Renewed call for independent, public inquiry into treatment of Glasgow asylum seekers

28 June 2021

Add your name in support of a public inquiry

Positive Action in Housing is renewing its call for a public inquiry into the treatment of Glasgow asylum seekers housed by Mears Group.

3,340 organisations and private citizens, including Scottish MPs and the First Minister Nicola Sturgeon, have now backed our demand.

The proposed Home Office evaluation has been dead in the water since August 21. 2020, when 7 Scottish MPs cited “no confidence” in the “evaluation” into the impact of Covid-19 on asylum-seekers, with the group walking out of a meeting with government officials, and supporting calls for a full independent inquiry .

We have a choice. Speak out on the deadly humanitarian crisis in Glasgow or say nothing and normalise the suffering we are bearing witness to for the remaining 8 years of the Mears Contract.

Here is a timeline of events that set out the reasons for calling the public inquiry, and the questions we want it to address.

And if the U.K. Government won’t give us it, then we call on the Scottish Government to instigate a Citizens Inquiry to find out the truth about decades of asylum contracts abusing basic human rights in this country. Enough is enough.

Robina Qureshi

Positive Action in Housing and our co-signatories are seeking an investigation into:

a) the circumstances whereby c. 350 refugees and asylum seekers were uprooted at very short notice from settled homes (without signing accommodation waivers) and forcibly transported during Lockdown into emptied hotels without money or access to basic life essentials, left extremely vulnerable by the asylum system, and then moved back into residential homes, many of which were dirty and uninhabitable with little or no resources to sustain such a move. As part of the investigation, the public have a right to know how much money was saved when the Home Office and Mears Group shifted hundreds of Glasgow asylum seekers into hotels emptied because of the Lockdown.

b) the circumstances surrounding the death of Syrian refugee, Adnan Walid Elbi, (who died aged 30 in the Mclays Guest House on May 5 2020 after clear evidence known to the Home Office that he was suicidal).

c) the circumstances that led to the Park Inn Hotel tragedy on Friday 26 June 2020 whereby one person was shot dead by police and six were injured.

d) the circumstances surrounding the death of a Ugandan asylum seeker refugee, Mercy Baguma, who was found dead aged 34 in the hallway of her flat in Govan, on August 22nd, while her baby son was left malnourished as a result of having not eaten for several days. Specifically, we want Mears to confirm that they were scheduled to move Mercy and Adriel on August 19. We want to know why they did not make further checks or alert next of kin when Mercy did not answer the door. We want to know why they did not state the extent of their involvement with Mercy to the press. We also want to know why they failed to give Mercy her new address before her move as this could have saved days of trauma to Adriel and possibly saved Mercy’s life.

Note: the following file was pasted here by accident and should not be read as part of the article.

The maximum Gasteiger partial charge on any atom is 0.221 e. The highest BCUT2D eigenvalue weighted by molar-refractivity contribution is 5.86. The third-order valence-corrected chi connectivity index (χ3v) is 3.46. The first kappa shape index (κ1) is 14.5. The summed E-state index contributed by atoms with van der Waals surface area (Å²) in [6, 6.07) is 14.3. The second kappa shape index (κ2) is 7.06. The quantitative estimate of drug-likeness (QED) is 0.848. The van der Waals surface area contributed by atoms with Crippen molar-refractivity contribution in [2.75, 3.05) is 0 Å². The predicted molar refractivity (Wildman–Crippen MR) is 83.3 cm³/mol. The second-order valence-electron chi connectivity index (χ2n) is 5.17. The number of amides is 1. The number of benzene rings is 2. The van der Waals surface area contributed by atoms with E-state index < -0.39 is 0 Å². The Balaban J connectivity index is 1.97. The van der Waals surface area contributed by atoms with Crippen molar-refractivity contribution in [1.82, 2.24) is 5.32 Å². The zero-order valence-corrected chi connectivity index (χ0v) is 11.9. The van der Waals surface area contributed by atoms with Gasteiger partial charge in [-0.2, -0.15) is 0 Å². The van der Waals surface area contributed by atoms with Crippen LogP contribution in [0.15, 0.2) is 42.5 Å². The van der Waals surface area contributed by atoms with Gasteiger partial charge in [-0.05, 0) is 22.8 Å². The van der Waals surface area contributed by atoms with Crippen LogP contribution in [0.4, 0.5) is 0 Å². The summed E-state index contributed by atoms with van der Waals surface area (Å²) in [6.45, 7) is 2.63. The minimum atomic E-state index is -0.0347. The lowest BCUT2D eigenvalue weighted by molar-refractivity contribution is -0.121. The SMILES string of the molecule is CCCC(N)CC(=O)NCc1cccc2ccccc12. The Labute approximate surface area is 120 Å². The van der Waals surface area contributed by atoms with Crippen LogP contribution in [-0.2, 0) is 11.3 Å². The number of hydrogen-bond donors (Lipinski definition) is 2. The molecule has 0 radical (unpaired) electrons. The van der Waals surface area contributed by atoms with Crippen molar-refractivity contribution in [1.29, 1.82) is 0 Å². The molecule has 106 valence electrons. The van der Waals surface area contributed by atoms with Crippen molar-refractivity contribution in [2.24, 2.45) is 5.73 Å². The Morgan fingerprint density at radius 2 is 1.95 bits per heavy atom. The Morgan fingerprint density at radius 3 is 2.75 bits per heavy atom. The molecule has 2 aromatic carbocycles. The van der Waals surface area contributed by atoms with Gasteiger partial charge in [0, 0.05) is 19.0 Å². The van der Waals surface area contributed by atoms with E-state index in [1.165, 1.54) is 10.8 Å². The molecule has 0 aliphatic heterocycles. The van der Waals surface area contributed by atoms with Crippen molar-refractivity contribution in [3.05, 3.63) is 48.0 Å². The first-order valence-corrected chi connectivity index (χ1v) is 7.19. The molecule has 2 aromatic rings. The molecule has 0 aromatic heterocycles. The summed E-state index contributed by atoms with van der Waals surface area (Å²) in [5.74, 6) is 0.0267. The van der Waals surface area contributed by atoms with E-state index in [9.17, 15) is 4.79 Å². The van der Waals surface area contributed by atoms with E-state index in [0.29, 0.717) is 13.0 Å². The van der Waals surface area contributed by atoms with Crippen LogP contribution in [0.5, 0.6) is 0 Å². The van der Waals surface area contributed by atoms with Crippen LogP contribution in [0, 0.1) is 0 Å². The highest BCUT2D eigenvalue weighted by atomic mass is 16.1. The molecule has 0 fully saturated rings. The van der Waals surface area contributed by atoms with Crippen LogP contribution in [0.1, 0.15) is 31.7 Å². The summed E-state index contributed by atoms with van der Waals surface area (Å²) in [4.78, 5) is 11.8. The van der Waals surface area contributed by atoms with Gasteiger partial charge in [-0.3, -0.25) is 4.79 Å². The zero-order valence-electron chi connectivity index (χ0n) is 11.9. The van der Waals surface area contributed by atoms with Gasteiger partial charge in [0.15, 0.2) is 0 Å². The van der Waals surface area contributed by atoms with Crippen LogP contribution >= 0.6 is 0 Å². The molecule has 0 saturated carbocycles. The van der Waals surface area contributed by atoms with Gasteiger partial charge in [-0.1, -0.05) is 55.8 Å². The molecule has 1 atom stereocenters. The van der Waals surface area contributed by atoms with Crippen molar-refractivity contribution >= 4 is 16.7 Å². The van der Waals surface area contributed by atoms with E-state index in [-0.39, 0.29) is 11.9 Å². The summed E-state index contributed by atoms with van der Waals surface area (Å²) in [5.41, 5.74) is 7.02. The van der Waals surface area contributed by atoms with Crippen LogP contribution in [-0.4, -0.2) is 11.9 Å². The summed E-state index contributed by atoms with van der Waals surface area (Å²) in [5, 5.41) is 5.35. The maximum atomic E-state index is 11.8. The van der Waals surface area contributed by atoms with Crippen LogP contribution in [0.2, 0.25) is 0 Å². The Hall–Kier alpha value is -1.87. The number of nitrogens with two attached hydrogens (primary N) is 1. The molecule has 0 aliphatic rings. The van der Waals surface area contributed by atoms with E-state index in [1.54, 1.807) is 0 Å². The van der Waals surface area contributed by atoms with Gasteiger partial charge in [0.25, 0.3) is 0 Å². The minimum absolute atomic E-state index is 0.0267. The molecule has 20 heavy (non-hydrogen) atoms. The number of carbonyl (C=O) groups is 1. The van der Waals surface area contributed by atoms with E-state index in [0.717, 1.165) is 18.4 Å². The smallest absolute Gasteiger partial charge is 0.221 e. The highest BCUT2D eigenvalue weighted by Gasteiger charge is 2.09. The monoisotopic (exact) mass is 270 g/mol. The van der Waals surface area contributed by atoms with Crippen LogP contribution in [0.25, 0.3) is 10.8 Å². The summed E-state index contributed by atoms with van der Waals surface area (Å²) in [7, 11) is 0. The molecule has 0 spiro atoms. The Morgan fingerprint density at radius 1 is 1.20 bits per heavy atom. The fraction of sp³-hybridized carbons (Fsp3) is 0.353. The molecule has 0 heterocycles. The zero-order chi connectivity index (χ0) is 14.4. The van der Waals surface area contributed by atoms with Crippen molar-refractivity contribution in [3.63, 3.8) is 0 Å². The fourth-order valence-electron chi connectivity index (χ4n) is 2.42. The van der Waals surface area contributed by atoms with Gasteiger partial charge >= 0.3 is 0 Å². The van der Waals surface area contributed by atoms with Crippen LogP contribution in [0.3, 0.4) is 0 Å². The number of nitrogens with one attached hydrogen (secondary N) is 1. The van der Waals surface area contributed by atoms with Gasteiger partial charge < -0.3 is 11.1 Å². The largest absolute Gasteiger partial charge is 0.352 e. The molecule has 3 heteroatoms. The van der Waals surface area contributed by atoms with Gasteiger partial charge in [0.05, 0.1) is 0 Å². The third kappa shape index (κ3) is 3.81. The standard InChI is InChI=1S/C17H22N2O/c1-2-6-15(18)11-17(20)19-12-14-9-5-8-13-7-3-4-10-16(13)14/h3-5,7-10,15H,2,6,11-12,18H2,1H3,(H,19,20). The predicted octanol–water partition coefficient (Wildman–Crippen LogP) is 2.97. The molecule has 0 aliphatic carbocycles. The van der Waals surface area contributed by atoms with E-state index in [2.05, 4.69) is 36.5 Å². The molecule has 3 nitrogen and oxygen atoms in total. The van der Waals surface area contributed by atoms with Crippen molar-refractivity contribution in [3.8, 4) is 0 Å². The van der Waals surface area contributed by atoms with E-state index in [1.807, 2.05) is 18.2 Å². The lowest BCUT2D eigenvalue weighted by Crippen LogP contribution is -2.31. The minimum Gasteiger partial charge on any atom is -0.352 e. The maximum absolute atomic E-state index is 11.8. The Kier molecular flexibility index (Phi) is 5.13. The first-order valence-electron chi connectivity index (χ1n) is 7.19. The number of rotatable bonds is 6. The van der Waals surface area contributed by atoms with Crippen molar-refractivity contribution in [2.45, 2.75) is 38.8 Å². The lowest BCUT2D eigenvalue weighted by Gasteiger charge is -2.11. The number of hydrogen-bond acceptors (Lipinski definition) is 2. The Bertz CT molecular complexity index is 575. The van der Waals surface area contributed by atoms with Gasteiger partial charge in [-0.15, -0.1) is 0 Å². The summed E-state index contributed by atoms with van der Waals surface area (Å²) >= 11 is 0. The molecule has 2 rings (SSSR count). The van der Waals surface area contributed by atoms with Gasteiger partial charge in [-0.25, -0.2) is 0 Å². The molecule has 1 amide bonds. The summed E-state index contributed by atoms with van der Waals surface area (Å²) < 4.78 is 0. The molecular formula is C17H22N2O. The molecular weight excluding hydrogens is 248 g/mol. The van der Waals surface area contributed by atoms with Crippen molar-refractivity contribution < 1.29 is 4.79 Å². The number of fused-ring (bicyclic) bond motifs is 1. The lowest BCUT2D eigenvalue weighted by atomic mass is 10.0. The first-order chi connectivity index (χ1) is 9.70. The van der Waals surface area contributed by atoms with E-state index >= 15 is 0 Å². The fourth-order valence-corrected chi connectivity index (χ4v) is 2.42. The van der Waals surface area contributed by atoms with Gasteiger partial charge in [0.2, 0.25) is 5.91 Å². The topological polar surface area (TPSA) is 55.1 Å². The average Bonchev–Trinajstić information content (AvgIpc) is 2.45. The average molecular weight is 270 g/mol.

We are calling for testimony to be taken from individuals prepared to speak out, and from organisations working on the ground into:

a) inhumane and degrading living conditions at the Tartan Lodge Hotel

b) the “pressure cooker” environment whereby so many people including survivors of torture and those with mental health problems were accommodated together with no ability to socially distance or find a place of peace;

c) alleged threats, both veiled and explicit, made by Mears Group staff that asylum seekers could be deported if they complained about food or living conditions or their cases could be adversely affected if they communicated with “outside organisations” or the press (Park Inn, Hallmark, Mclays Guest House), people appear to be too frightened to speak out or complain under the misapprehension that this could affect their asylum case.

d) the systematic isolation of highly vulnerable human beings when they are moved to new accommodation with little or no resources, knowledge, money, food, mobile phone or language communications, travel or support networks, leaving them vulnerable to further mental health problems, exploitation and often too traumatised or confused or simply unable to complain.

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